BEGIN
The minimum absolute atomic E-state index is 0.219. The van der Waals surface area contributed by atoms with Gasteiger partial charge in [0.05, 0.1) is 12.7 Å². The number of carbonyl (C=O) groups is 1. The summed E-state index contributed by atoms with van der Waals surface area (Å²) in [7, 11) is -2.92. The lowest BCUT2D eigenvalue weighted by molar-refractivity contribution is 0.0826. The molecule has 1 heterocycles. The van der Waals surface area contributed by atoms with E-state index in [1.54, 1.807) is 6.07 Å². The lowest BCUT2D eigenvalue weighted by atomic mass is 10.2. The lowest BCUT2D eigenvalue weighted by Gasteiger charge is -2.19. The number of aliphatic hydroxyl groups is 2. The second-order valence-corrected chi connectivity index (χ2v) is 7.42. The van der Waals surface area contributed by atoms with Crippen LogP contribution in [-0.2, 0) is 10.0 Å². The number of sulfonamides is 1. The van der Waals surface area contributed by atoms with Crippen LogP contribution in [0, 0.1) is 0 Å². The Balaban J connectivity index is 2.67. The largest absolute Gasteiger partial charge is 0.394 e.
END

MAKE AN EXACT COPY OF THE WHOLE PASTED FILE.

The minimum absolute atomic E-state index is 0.219. The van der Waals surface area contributed by atoms with Gasteiger partial charge in [0.05, 0.1) is 12.7 Å². The number of carbonyl (C=O) groups is 1. The summed E-state index contributed by atoms with van der Waals surface area (Å²) in [7, 11) is -2.92. The lowest BCUT2D eigenvalue weighted by molar-refractivity contribution is 0.0826. The molecule has 1 heterocycles. The van der Waals surface area contributed by atoms with E-state index in [1.54, 1.807) is 6.07 Å². The lowest BCUT2D eigenvalue weighted by atomic mass is 10.2. The lowest BCUT2D eigenvalue weighted by Gasteiger charge is -2.19. The number of aliphatic hydroxyl groups is 2. The second-order valence-corrected chi connectivity index (χ2v) is 7.42. The van der Waals surface area contributed by atoms with Crippen LogP contribution in [-0.2, 0) is 10.0 Å². The number of sulfonamides is 1. The van der Waals surface area contributed by atoms with Crippen LogP contribution in [0, 0.1) is 0 Å². The Balaban J connectivity index is 2.67. The largest absolute Gasteiger partial charge is 0.394 e.